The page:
Oregon also led all other states in growing efficiency, but others made the most of their relatively limited acreage. Hawaii, where agricultural programs have sought to encourage a fledgling Christmas tree industry, ranked second with 102 trees per acre on average. Tennessee growers were similarly efficient: The state ranked fifth overall in trees per acre. Conversely, some big producers distributed their trees more sparsely across available land: Michigan averaged just 41 trees per acre despite ranking third in total production in 2017.

A Growing Business

The Christmas tree industry has a problem on its hands: Since 2010, sales of artificial trees have grown steadily, while true tree sales have been largely flat. And while fake firs have historically cost more than the real thing, they can be re-used on an annual basis – leading some experts to say they may actually be better for the environment in the long run. Indeed, in terms of actual dollar revenues, artificial Christmas trees yielded more money in sales than real ones in 2017. The only other time this occurred was in 2013 when real and artificial options generated similar sales figures.

Turning to Christmas tree figures from the United Kingdom, we saw a slight dip in sales and price from 2012 to 2013. In 2016, however, a massive spike in prices and sales occurred. One explanation for this trend could be the Brexit fallout: After 2016’s vote to leave the European Union, the pound plunged. As a result, the cost of Christmas trees imported from Europe spiked, and the demand for homegrown trees increased. That doesn’t mean imports have vanished entirely, however. The British bought £3 million worth of foreign-grown trees in 2017, many of them passed off as domestic products.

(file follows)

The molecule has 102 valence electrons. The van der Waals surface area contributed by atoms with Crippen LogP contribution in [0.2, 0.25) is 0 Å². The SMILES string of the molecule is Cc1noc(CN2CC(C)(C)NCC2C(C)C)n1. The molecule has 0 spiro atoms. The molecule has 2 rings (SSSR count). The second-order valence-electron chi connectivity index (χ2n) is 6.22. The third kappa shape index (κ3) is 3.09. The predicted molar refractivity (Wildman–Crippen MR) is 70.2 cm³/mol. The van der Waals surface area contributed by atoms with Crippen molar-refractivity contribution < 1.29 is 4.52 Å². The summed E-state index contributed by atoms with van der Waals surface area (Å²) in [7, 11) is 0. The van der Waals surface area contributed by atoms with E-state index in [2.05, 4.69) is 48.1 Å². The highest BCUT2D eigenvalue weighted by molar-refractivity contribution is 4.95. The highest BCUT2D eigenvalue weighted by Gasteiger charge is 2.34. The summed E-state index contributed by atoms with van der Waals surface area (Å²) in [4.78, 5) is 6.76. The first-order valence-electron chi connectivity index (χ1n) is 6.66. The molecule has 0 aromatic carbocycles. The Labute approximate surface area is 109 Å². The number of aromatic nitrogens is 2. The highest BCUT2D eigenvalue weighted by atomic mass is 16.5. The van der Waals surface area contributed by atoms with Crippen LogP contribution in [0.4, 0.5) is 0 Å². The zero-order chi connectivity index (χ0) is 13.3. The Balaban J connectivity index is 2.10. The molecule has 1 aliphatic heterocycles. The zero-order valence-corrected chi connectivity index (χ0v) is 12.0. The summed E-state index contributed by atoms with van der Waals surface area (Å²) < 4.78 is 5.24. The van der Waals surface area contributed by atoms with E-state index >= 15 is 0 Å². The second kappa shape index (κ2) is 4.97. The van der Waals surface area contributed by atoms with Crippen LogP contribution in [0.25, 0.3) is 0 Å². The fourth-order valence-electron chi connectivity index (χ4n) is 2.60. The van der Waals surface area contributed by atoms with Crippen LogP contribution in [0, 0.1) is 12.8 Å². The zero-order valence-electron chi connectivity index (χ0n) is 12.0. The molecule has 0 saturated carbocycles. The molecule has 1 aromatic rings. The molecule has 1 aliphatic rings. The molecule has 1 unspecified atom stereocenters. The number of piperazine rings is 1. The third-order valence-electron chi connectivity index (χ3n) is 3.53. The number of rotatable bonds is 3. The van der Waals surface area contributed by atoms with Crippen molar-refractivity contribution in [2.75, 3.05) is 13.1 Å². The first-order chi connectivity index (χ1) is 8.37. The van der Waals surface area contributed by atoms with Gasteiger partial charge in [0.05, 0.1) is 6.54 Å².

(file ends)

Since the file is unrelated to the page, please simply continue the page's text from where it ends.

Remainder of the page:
Sought-After Species

For Christmas tree connoisseurs, not all evergreens are created equal. In the U.K., the overwhelming species of choice was the bushy Norway spruce, a British Christmas staple since the Victorian era. Americans seemed to prefer the Douglas fir, which can near 300 feet tall in some instances, and the balsam fir above all others. Still, a sizeable contingent of U.S. respondents preferred the soft needles of the white pine as well. The distinctive features of each species may be changing somewhat in the coming years, however: Genetic engineers are crossbreeding species to produce desirable traits, such as strong needle retention to keep flecks of green off the floor.